Drug-resistant pulmonary tuberculosis in Israel, a society of immigrants: 1985–1994
Abstract:SETTING AND OBJECTIVES: Drug-resistant tuberculosis was uncommon in Israel until 1985, when the waves of immigration began. We studied the incidence and clinical course of resistant pulmonary tuberculosis nationwide.
DESIGN: Isolates of Mycobacterium tuberculosis between 1985 and 1994 were surveyed. Data on 150 patients with resistance and 110 patients with drug-sensitive disease were reviewed. Ethnic origin, type of resistance, radiological findings and outcome were analysed.
RESULTS: In total, 16.7% of the isolates showed resistance to at least one drug; 58% had resistance to multiple drugs. In 67% of the patients the resistance was primary. Most patients were immigrants from the former USSR and from Ethiopia; none were Israeli-born Jews. Mortality with resistance was 10%, and was highest (14%) with multiple drug resistance. Mortality among drug-resistant cases was lowest (3%) among Ethiopian Jews. Cavities and extensive disease were more common with drug resistance.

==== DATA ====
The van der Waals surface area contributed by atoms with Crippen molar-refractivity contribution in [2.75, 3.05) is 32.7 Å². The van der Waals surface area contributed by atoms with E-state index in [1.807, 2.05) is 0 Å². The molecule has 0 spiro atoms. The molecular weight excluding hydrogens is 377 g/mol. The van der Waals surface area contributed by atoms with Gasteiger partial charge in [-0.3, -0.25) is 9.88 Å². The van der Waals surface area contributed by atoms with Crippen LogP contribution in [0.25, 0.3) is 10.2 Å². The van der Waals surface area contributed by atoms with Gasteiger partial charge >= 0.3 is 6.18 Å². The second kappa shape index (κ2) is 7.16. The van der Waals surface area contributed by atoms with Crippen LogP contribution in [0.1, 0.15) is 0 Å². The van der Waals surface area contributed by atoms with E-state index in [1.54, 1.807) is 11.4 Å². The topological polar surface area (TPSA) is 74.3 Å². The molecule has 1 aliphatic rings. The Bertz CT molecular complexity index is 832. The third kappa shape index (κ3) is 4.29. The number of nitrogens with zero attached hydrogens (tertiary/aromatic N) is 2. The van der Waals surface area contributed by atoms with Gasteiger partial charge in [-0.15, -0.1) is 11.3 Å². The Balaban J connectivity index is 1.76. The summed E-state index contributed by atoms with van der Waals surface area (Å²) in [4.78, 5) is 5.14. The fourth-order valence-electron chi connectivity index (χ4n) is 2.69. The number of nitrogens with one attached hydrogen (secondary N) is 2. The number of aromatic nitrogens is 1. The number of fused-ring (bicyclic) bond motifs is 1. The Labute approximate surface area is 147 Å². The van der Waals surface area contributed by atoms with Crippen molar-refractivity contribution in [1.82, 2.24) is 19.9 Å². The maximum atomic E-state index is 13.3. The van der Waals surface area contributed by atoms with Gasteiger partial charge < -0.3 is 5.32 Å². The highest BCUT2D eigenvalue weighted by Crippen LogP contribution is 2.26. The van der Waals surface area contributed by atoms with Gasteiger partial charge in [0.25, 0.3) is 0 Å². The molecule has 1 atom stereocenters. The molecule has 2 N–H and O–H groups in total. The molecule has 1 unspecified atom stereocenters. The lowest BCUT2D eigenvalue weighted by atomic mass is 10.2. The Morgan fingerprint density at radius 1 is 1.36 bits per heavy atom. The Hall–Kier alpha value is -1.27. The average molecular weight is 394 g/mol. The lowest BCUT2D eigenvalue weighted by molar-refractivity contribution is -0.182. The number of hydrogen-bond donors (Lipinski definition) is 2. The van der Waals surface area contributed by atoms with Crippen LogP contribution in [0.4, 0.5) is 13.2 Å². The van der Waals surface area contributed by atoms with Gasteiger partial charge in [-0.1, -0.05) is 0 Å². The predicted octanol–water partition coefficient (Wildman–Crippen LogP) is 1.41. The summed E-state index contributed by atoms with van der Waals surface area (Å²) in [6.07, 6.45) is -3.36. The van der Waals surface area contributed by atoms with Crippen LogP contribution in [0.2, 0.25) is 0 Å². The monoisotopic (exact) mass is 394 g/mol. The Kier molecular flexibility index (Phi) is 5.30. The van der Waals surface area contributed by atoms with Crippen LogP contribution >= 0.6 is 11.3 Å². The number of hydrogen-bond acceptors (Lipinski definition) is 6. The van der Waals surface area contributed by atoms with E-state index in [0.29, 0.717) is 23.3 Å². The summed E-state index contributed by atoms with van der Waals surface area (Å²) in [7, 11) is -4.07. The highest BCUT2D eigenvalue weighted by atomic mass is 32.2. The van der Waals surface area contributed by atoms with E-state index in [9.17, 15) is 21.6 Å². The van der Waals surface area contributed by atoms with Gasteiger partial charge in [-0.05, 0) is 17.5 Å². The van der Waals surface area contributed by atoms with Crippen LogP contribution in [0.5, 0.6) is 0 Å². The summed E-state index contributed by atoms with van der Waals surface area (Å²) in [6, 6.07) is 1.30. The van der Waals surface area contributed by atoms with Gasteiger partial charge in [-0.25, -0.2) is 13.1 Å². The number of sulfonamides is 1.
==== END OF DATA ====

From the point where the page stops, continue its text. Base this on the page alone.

CONCLUSION: Drug resistance has become relatively common in Israel due to immigration from the former USSR and Ethiopia. It is more extensive radiologically and carries a poorer outcome.
Document Type: Regular Paper
Affiliations: 1: Department of Radiology, Haddasha University Medical Center, Jerusalem, Israel 2: Pulmonary Institute, Tel-Aviv University, Tel-Hashomer, Israel 3: Department of Radiology, Sheba Medical Center, Tel-Aviv University, Tel-Hashomer, Israel 4: Shmuel Haroffe Medical Center, Department of Respiratory Diseases, Beer Jackob, Israel 5: Ministry of Health, Mycobacterium Reference Laboratory, Tel-Aviv, Israel 6: Haddasah Hebrew University Medical School, Jerusalem, Israel
Publication date: August 1, 1999
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